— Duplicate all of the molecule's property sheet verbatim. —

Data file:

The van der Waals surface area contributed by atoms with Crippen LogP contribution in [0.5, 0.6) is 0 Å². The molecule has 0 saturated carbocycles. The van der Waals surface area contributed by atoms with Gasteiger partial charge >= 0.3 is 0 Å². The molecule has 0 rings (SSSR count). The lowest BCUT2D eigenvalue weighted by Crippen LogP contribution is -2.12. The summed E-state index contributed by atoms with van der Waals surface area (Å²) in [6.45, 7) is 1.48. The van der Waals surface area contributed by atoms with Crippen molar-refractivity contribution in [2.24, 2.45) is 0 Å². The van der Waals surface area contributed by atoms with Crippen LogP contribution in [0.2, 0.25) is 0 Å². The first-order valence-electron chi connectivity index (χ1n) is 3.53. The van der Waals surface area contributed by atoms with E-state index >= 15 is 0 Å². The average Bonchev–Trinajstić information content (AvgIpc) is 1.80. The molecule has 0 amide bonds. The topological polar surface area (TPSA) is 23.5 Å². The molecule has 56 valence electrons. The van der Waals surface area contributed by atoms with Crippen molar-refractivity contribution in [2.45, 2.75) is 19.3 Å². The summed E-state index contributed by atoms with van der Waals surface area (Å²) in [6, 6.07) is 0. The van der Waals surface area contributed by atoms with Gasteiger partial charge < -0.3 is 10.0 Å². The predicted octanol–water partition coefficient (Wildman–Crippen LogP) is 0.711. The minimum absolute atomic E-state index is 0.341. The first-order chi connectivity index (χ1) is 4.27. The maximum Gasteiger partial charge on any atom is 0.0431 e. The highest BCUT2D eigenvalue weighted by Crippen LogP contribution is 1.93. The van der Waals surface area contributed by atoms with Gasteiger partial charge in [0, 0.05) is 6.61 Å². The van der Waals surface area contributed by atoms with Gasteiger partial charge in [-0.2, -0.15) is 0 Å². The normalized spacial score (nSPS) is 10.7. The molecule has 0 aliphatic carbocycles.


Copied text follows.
The van der Waals surface area contributed by atoms with Crippen LogP contribution in [0.5, 0.6) is 0 Å². The molecule has 0 saturated carbocycles. The van der Waals surface area contributed by atoms with Gasteiger partial charge >= 0.3 is 0 Å². The molecule has 0 rings (SSSR count). The lowest BCUT2D eigenvalue weighted by Crippen LogP contribution is -2.12. The summed E-state index contributed by atoms with van der Waals surface area (Å²) in [6.45, 7) is 1.48. The van der Waals surface area contributed by atoms with Crippen molar-refractivity contribution in [2.24, 2.45) is 0 Å². The van der Waals surface area contributed by atoms with Crippen LogP contribution in [0.2, 0.25) is 0 Å². The first-order valence-electron chi connectivity index (χ1n) is 3.53. The van der Waals surface area contributed by atoms with E-state index >= 15 is 0 Å². The average Bonchev–Trinajstić information content (AvgIpc) is 1.80. The molecule has 0 amide bonds. The topological polar surface area (TPSA) is 23.5 Å². The molecule has 56 valence electrons. The van der Waals surface area contributed by atoms with Crippen molar-refractivity contribution in [2.45, 2.75) is 19.3 Å². The summed E-state index contributed by atoms with van der Waals surface area (Å²) in [6, 6.07) is 0. The van der Waals surface area contributed by atoms with Gasteiger partial charge < -0.3 is 10.0 Å². The predicted octanol–water partition coefficient (Wildman–Crippen LogP) is 0.711. The minimum absolute atomic E-state index is 0.341. The first-order chi connectivity index (χ1) is 4.27. The maximum Gasteiger partial charge on any atom is 0.0431 e. The highest BCUT2D eigenvalue weighted by Crippen LogP contribution is 1.93. The van der Waals surface area contributed by atoms with Gasteiger partial charge in [0, 0.05) is 6.61 Å². The van der Waals surface area contributed by atoms with Gasteiger partial charge in [-0.2, -0.15) is 0 Å². The normalized spacial score (nSPS) is 10.7. The molecule has 0 aliphatic carbocycles.